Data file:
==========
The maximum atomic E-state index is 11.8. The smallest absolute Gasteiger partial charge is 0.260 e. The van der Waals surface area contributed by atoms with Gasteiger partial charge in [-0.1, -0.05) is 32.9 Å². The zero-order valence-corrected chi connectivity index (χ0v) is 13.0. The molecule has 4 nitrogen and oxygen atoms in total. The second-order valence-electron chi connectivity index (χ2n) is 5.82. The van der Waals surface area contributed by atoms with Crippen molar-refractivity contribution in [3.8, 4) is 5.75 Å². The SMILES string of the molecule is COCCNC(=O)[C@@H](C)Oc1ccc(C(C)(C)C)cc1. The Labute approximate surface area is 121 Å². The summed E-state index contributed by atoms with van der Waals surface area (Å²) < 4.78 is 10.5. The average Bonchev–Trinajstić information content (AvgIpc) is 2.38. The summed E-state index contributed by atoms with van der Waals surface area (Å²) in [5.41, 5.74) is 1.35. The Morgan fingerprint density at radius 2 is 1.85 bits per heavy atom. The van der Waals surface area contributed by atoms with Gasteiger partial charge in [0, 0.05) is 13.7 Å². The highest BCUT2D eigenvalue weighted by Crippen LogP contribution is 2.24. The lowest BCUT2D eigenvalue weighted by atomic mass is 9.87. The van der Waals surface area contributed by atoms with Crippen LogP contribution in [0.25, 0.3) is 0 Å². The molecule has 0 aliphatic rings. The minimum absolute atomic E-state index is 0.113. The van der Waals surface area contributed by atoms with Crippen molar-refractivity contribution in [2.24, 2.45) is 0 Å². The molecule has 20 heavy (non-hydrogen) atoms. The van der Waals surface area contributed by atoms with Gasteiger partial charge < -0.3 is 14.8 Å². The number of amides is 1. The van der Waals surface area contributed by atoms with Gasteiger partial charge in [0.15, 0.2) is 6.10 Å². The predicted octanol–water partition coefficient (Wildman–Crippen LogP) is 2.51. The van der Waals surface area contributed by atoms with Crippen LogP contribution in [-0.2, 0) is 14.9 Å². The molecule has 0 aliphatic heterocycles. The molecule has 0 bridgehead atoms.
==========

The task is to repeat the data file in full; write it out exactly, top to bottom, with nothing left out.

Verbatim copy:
The maximum atomic E-state index is 11.8. The smallest absolute Gasteiger partial charge is 0.260 e. The van der Waals surface area contributed by atoms with Gasteiger partial charge in [-0.1, -0.05) is 32.9 Å². The zero-order valence-corrected chi connectivity index (χ0v) is 13.0. The molecule has 4 nitrogen and oxygen atoms in total. The second-order valence-electron chi connectivity index (χ2n) is 5.82. The van der Waals surface area contributed by atoms with Crippen molar-refractivity contribution in [3.8, 4) is 5.75 Å². The SMILES string of the molecule is COCCNC(=O)[C@@H](C)Oc1ccc(C(C)(C)C)cc1. The Labute approximate surface area is 121 Å². The summed E-state index contributed by atoms with van der Waals surface area (Å²) < 4.78 is 10.5. The average Bonchev–Trinajstić information content (AvgIpc) is 2.38. The summed E-state index contributed by atoms with van der Waals surface area (Å²) in [5.41, 5.74) is 1.35. The Morgan fingerprint density at radius 2 is 1.85 bits per heavy atom. The van der Waals surface area contributed by atoms with Gasteiger partial charge in [0, 0.05) is 13.7 Å². The highest BCUT2D eigenvalue weighted by Crippen LogP contribution is 2.24. The lowest BCUT2D eigenvalue weighted by atomic mass is 9.87. The van der Waals surface area contributed by atoms with Crippen LogP contribution in [0.25, 0.3) is 0 Å². The molecule has 0 aliphatic rings. The minimum absolute atomic E-state index is 0.113. The van der Waals surface area contributed by atoms with Crippen molar-refractivity contribution in [2.24, 2.45) is 0 Å². The molecule has 20 heavy (non-hydrogen) atoms. The van der Waals surface area contributed by atoms with Gasteiger partial charge < -0.3 is 14.8 Å². The number of amides is 1. The van der Waals surface area contributed by atoms with Gasteiger partial charge in [0.15, 0.2) is 6.10 Å². The predicted octanol–water partition coefficient (Wildman–Crippen LogP) is 2.51. The van der Waals surface area contributed by atoms with Crippen LogP contribution in [-0.2, 0) is 14.9 Å². The molecule has 0 aliphatic heterocycles. The molecule has 0 bridgehead atoms.